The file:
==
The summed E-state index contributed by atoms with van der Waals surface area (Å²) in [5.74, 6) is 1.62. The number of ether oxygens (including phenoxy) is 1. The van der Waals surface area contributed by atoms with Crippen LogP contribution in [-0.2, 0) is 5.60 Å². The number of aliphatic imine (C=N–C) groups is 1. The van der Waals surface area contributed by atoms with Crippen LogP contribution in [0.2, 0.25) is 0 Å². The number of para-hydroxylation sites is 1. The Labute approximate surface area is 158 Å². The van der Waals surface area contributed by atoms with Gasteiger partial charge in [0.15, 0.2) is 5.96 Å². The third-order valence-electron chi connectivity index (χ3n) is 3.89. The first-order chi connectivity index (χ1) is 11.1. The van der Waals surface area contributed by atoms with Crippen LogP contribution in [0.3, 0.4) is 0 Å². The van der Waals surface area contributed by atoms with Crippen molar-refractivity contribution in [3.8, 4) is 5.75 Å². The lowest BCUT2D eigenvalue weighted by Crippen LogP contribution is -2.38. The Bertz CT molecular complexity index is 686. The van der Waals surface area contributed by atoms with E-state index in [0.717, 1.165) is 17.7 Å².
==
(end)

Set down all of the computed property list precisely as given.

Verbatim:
The summed E-state index contributed by atoms with van der Waals surface area (Å²) in [5.74, 6) is 1.62. The number of ether oxygens (including phenoxy) is 1. The van der Waals surface area contributed by atoms with Crippen LogP contribution in [-0.2, 0) is 5.60 Å². The number of aliphatic imine (C=N–C) groups is 1. The van der Waals surface area contributed by atoms with Crippen LogP contribution in [0.2, 0.25) is 0 Å². The number of para-hydroxylation sites is 1. The Labute approximate surface area is 158 Å². The van der Waals surface area contributed by atoms with Gasteiger partial charge in [0.15, 0.2) is 5.96 Å². The third-order valence-electron chi connectivity index (χ3n) is 3.89. The first-order chi connectivity index (χ1) is 11.1. The van der Waals surface area contributed by atoms with Crippen LogP contribution in [0.3, 0.4) is 0 Å². The van der Waals surface area contributed by atoms with Crippen molar-refractivity contribution in [3.8, 4) is 5.75 Å². The lowest BCUT2D eigenvalue weighted by Crippen LogP contribution is -2.38. The Bertz CT molecular complexity index is 686. The van der Waals surface area contributed by atoms with E-state index in [0.717, 1.165) is 17.7 Å².